The vastly under-appreciated Carlos Beltran hit three home runs last night, boosting his line for the season to .296/.387/.590 (.417 wOBA). Although the Mets are, as expected, not in contention this season, Beltran’s return to his pre-2010 offensive form so far has been a welcome development. Given Beltran’s age and recent injury issues, it wasn’t out of the realm of possibility that he’d simply not be able to contribute much this season. Despite the hot start, he’s in the last year of a big contract and probably not part of the Mets future. Beltran is probably a trade candidate. What sort of value does he have on the trade market?
While Beltran is most probably hitting above his talent so far this year, it shouldn’t come as a complete shock. He had a .398 wOBA over 357 plate appearances in 2009 before he went out with injury, and it is at least partly understandable that he would have some rust to shake off in his disappointing return in 2010. Beltran’s .295 ISO in 2011 is probably the biggest thing that stands out as likely to regress, but it isn’t as if he was a pea-shooter before. His walks, strikeouts, and BABIP are all in line with previous performances. ZiPS projects a .275/.363/.470 (.366 wOBA) line for the rest of Beltran’s 2011, which is very good in this run environment — about 28 runs above average over 700 plate appearances.
An important question with regard to Beltran is whether he can still play center field or not. While he did play there upon his return last season, he has spent his time in right field in 2011. That’s to be expected, I suppose, given the effect of his injuries. Assuming that he’s merely an average-ish defensive corner outfielder so far, combined with the ZiPS projection for his offense above, over 150 games he’d be at least a 3.5 win player (+28 offense – 7.5 positional adjustment + 20 NL replacement level all prorated for 150 games) — very valuable in itself.
If we assume that a marginal win is being valued at $5 million this season, his $18.5 salary for 2011 is right in line with his estimated value (since value and salary are roughly equal here, there’s no need for prorating his surplus value for a partial season). That isn’t bad at all considering the unfairly bad press Beltran’s contract sometimes gets. From the perspective of trying to trade Beltran, however, it is problematic, since that also means there isn’t any surplus value in a straight-up trade. I’m not sure if Beltran would qualify as a Type A or B free agent at this point, but even in the unlikely event that free-agent compensation remains the same in the new collective bargaining agreement, Beltran’s contract contains a clause that prevents him from being arbitration-eligible after the 2011 season (according to Cot’s), so there isn’t any potential additional value there, either.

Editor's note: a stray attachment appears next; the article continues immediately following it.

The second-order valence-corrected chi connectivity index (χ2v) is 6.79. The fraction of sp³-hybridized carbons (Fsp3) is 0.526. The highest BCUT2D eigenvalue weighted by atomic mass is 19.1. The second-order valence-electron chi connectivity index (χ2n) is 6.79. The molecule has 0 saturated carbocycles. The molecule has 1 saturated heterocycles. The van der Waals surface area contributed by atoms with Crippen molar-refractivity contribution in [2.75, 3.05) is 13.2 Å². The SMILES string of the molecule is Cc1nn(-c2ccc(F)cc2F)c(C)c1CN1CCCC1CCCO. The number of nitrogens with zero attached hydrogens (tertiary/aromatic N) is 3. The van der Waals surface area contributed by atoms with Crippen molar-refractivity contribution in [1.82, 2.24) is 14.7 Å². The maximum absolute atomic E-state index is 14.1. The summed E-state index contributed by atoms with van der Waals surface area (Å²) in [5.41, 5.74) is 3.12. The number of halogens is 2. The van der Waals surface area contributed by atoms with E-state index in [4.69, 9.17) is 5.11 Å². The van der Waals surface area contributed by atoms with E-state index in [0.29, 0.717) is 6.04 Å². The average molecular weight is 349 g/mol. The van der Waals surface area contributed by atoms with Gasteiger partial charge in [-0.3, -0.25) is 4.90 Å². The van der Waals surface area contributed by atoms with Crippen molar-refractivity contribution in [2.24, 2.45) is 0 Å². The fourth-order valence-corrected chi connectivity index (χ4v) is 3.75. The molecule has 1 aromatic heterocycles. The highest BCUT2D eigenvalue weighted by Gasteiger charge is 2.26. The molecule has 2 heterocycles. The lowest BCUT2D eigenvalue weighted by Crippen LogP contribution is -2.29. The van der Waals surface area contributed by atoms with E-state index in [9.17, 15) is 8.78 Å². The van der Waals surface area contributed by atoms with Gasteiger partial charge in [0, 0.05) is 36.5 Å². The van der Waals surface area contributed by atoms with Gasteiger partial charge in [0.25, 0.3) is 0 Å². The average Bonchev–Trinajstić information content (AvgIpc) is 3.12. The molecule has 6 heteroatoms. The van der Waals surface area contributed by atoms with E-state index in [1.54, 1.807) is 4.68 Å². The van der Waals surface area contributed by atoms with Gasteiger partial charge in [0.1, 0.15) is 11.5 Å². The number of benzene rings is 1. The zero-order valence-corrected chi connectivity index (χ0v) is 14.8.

Of course, the Mets and their likely trade partners realize this, so a trade of Beltran would need to involve cash being sent along by New York. Victor Wang’s important research (helpfully summarized here) from a few years ago gives an idea of the average surplus dollar value of prospects and draft picks. Keep in mind, however, that this research was done a few years ago, so the value of the “baseball dollar” has inflated. Moreover, teams generally seem to have been valuing their prospects more highly in recent years.
This isn’t to put down Beltran or the contract the oft-maligned Omar Minaya gave him. While injuries have limited him recently, Beltran put up legitimate superstar-level performances for the Mets from 2006 through the first half of 2009, and has had an overall career that compares well with some Hall of Famers. As his performance so far this season indicates, he still has plenty left in the tank. A team that is in contention and needs a corner outfielder should be willing to give up something for Beltran — in the right situation giving up a minor part of a team’s future for a better chance at the playoffs makes sense. Beltran does have value to a possible trade partner above simply his WAR-per-dollar value. However, most of the return on a Beltran trade will likely depends on how much cash the Mets are willing and able to send along. Given Beltran’s abilities, salary, the time remaining on the season, and the increasingly high value teams place on their prospects, it is hard to imagine the Mets getting more than a couple of C prospects in return for Beltran if they send a few million dollars along. That isn’t praise or criticism — just a description. C prospects have value. Hopefully for the Mets, they can get a piece or two that help them down the road. Hopefully for Beltran, the Mets can find a trade partner that he can help get to the playoffs.